The original context is “Bang fleht ein liebkranker Mann.” (Viljaslied, Die lustige Witwe).

I once wrote a poem beginning,

Ich schaue dich so gerne an.
Du ließt mich immer so bang.

Bang is supposed to mean anxious, or afraid, or however a liebeskranker Mann feels.

Am I using bang correctly in this context?

In an earlier version of this question (since deleted), someone commented that my usage of bang was “Shakespearean,” and that few contemporary Germans would use it. Point taken, but the question means, “What would your German-speaking Shakespeare teacher (or grandparent) have said about the appropriateness of this usage?”

Is there anything obviously wrong with what I’m doing (that wouldn’t be allowed by “poetic license”)? In any event, what are examples of “correct” or better usage?

  • Shakespearean für einen deutschen Ausdruck? Goethisch vielleicht.:) Commented Nov 5, 2015 at 2:03

3 Answers 3


Du ließt mich immer so bang

is a malformed sentence. What tense is it supposed to be?

Present tense: Du lässt mich etc.

Past tense: Du ließest mich etc.

Second, you can’t use bang like that. In contrast, here are a few uses of bang (or the verb, bangen) that would not sound un-idiomatic:

Du lässt/ließest mich immer so bang zurück

Du lässt/ließest mich immer so sehr bangen

but they carry different meanings. In any case your two sentences do not fit together. In the first, the speaker is happy, in the second he is anxious. Why the sudden change?

But don’t feel bad about this, Tom. Even as great a poet as Nobel prize-winning Joseph Brodsky struggled to express himself when writing in a second language:

In contrast to other exiled writers who lock themselves up inside their mother tongue so as to protect their creativity, Brodsky delved headlong into the enticements of his second language (…) The results are sometimes words, or juxtapositions of words, that test the limits of poetic license. This is the vague criterion that has made some of us wrinkle our brows: when does the foreign poet, writing in English, trespass boundaries of legitimate linguistic inventiveness? For which lines, for which exact words, should Brodsky perhaps have heeded the (presumable) doubts of his co-translators or first Anglophone readers? In May 24, 1980, translated by the author, Brodsky seemingly recalls his open-heart surgery: “Twice have drowned, thrice let knives rake my nitty-gritty.” Note the proximity of the literary “thrice” and the slang “nitty-gritty.” Note the knives that “rake.” Note the way “nitty-gritty” has become, in Brodsky’s mind, a synonym of, say, “guts.” Of course, the poet is making a philosophical point: “nitty-gritty,” in the meaning the term takes on in the expression “getting down to the nitty-gritty,” posits the body—in general, matter—as the ultimate horizon or dead-end of existence. In any event, Brodsky’s mature poetry, whether written directly in English, or translated by himself from Russian originals, sometimes raises these stylistic and lexical questions. At times the questions become barriers, however slight or surmountable, to a full appreciation of a poem. Source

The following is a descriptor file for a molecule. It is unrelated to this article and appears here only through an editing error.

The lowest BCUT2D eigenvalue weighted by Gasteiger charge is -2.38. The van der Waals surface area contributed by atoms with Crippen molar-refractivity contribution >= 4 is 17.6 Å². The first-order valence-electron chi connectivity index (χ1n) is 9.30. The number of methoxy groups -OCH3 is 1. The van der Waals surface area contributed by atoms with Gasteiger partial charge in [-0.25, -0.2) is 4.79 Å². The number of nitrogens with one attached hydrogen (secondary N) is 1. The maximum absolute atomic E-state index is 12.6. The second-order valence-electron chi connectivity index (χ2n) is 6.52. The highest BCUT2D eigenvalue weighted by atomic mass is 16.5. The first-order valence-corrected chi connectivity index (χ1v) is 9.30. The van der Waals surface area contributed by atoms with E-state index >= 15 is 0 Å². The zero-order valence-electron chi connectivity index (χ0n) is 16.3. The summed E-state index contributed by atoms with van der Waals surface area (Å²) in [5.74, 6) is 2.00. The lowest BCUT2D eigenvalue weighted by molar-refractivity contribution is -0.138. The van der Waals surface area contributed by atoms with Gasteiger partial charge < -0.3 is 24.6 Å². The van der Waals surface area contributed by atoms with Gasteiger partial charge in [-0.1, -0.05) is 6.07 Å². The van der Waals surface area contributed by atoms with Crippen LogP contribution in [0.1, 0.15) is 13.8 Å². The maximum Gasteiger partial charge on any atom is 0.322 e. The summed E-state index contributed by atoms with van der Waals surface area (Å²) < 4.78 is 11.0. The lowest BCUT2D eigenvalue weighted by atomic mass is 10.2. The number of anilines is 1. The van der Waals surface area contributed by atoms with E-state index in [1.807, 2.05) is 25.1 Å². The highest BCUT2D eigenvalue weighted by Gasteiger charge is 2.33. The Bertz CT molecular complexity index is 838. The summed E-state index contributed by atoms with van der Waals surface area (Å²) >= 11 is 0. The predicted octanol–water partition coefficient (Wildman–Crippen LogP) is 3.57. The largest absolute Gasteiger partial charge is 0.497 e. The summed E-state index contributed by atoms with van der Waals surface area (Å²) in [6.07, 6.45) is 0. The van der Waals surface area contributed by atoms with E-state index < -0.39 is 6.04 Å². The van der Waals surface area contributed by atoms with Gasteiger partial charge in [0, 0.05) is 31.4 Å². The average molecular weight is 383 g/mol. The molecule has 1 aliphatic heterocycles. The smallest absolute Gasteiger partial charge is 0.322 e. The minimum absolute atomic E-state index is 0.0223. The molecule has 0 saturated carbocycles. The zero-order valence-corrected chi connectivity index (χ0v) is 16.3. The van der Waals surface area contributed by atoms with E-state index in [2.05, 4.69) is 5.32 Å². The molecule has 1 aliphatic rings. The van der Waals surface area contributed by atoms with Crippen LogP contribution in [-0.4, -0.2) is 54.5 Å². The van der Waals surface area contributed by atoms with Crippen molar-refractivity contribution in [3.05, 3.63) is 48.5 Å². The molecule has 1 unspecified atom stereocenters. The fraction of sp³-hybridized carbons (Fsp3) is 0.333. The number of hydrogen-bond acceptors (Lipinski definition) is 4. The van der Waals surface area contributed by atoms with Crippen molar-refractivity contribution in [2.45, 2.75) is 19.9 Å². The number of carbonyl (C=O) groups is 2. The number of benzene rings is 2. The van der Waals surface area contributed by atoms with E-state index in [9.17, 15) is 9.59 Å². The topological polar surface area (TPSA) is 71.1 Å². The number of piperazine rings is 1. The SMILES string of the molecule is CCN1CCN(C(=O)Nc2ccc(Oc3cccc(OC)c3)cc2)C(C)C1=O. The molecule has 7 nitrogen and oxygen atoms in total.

In case it isn’t immediately clear, the message the author of that review is trying to cloak in politeness is this: often when writing poetry in English, Brodsky sucked. Think of that as a cautionary tale …

  • 2
    :D... and cloak it he did. What a diplomat
    – Emanuel
    Commented May 5, 2013 at 20:23
  • Accepted because of the very helpful comments on tenses. Thank you. And here is a meta post (on another site) that may interest you, because it arose out of our earlier discussions. meta.politics.stackexchange.com/questions/1341/…
    – Tom Au
    Commented May 27, 2013 at 17:25

Bang can mean anxious, but clearly leaning towards scared, or afraid. “Mir wird angst und bange” ist a standing expression meaning I am scared.

Whether or not you used correctly bang in your poem is still yours to decide, but that’s the meaning of it anyways.

  • I edited the question to be asked in a "negative" way. Is there anything obviously WRONG with what I'm doing (that wouldn't be allowed by "poetic license")?
    – Tom Au
    Commented May 5, 2013 at 14:42
  • 1
    Well, poetic licenses are permissive by nature, so there is nothing wrong with it as such. I just don't know what "Du liesst mich immer so BANG" is supposed to mean. It sounds surreal to me (which might not be a bad thing for a poem...). Also, BANG! could also be the same comic-book-style sound as it might be in English (when a gun goes off or so), especially when spelled in capitals, so the unsuspecting reader might assume some kind of double meaning. Poets are artists after all ;-)
    – ssc
    Commented May 8, 2013 at 20:42

After “Ich schaue dich so gerne an” the word bang doesn’t make sense to me. Bang means afraid more than anxious.


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